- Dan McKanan defines it as “the view that the whole world constitutes a living organism, all of whose components have equal and intrinsic value,” distinguishing secular and religious variants. (Eco-Alchemy: Anthroposophy and the History and Future of Environmentalism, 2017)
- Wikipedia currently describes it as “an earth-centered philosophical, holistic, and spiritual belief that shares expressions with earth religions and [P]aganism while not identifying exclusively with any specific one.” (The article as a whole could use some work.)
- Encyclopedia Britannica doesn’t even have an entry on Gaianism as of 2022, and my spellchecking programs don’t recognize the word at all, which gives some indication of how new the term is.
- The earliest coherent definition I’ve found is from the 1989 textbook New Models in Geography: “faith in the rights of nature and of the essential need for co-evolution of human and natural ethics.”
There are many precursors to Gaianism. Earth reverence is ancient. The name of Gaia is ancient; though the actual cult of her worship would seem to have died out thousands of years ago, there have almost certainly been revivals of which I am unaware. Xenophon tells us that Socrates hinted at something that sounds like Gaianism: “Earth of her own will gives lessons in justice and uprightness to all who can understand her meaning.” But please bear with me as I fast-forward to the 20th century.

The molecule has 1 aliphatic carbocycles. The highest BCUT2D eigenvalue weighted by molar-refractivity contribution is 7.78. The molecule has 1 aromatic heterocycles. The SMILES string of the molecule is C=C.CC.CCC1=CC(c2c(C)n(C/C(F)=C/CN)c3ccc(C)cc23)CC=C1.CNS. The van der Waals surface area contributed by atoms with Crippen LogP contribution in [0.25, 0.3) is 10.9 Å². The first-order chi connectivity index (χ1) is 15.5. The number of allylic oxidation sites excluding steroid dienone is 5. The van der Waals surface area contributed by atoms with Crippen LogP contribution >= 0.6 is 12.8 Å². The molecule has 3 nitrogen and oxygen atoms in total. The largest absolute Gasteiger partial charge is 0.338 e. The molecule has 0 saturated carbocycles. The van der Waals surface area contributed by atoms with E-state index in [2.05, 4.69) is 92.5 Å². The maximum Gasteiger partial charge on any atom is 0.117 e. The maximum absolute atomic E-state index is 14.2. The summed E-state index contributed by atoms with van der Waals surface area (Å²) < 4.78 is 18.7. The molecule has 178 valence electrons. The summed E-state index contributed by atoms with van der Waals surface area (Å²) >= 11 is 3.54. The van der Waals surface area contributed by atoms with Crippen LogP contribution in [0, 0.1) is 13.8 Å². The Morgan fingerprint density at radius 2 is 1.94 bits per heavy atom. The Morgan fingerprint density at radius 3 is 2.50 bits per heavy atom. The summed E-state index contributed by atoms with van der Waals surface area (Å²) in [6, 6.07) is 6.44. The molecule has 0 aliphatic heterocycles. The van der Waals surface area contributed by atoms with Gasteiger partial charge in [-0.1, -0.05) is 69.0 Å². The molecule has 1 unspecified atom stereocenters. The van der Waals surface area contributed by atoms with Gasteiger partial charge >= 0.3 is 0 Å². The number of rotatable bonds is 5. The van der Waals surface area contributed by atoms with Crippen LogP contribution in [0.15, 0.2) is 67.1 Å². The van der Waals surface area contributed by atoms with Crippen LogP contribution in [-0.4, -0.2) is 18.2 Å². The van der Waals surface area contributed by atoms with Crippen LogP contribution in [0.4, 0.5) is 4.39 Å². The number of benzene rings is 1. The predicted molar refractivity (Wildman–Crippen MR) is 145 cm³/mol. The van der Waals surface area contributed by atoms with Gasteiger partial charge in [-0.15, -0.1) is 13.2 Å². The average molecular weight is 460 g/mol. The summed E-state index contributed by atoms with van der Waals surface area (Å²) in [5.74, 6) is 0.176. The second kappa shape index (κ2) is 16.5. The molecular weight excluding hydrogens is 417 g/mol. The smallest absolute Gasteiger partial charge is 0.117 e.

Intriguingly, McKanan argues that the Austrian mystic Rudolf Steiner laid the groundwork for Gaianism with the development of anthroposophy (particularly as it was influenced by Sir George Trevelyan) while making clear the distinctions between these two camps. In a nutshell, anthroposophy is centered on the human, seeing humans as a part of nature but also at the top of a natural hierarchy. Gaians may argue about the role of humanity, but we generally tend to see our species as “plain members” of the biotic community, per Aldo Leopold’s land ethic of the mid-20th century.
Gaianism as an insurgent (or resurgent) worldview in reference to a primordial divinity, explicitly named as such, would seem to come into existence only after James Lovelock’s Gaia hypothesis was made public in the early 1970s. The ideology gained traction in the 1970s and 1980s,2 such that by 1989, the aforementioned New Models in Geography describes Gaianism as “a relatively new word in the environmental dictionary.”